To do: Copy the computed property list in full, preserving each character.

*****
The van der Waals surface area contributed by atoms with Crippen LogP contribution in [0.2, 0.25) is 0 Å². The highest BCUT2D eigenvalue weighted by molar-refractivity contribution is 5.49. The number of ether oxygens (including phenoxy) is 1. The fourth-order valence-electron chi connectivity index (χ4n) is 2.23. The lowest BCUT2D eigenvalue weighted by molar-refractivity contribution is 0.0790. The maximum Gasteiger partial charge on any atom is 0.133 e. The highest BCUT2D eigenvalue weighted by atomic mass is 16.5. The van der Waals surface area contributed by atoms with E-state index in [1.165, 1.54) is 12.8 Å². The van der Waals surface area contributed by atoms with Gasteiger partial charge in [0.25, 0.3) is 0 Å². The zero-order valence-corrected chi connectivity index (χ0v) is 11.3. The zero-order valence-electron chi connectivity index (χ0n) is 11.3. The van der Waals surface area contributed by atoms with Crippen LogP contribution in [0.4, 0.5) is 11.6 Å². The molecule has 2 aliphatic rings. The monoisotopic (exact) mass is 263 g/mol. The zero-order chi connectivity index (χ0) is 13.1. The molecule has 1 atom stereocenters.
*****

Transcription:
The van der Waals surface area contributed by atoms with Crippen LogP contribution in [0.2, 0.25) is 0 Å². The highest BCUT2D eigenvalue weighted by molar-refractivity contribution is 5.49. The number of ether oxygens (including phenoxy) is 1. The fourth-order valence-electron chi connectivity index (χ4n) is 2.23. The lowest BCUT2D eigenvalue weighted by molar-refractivity contribution is 0.0790. The maximum Gasteiger partial charge on any atom is 0.133 e. The highest BCUT2D eigenvalue weighted by atomic mass is 16.5. The van der Waals surface area contributed by atoms with E-state index in [1.165, 1.54) is 12.8 Å². The van der Waals surface area contributed by atoms with Gasteiger partial charge in [0.25, 0.3) is 0 Å². The zero-order valence-corrected chi connectivity index (χ0v) is 11.3. The zero-order valence-electron chi connectivity index (χ0n) is 11.3. The van der Waals surface area contributed by atoms with Crippen LogP contribution in [0.4, 0.5) is 11.6 Å². The molecule has 2 aliphatic rings. The monoisotopic (exact) mass is 263 g/mol. The zero-order chi connectivity index (χ0) is 13.1. The molecule has 1 atom stereocenters.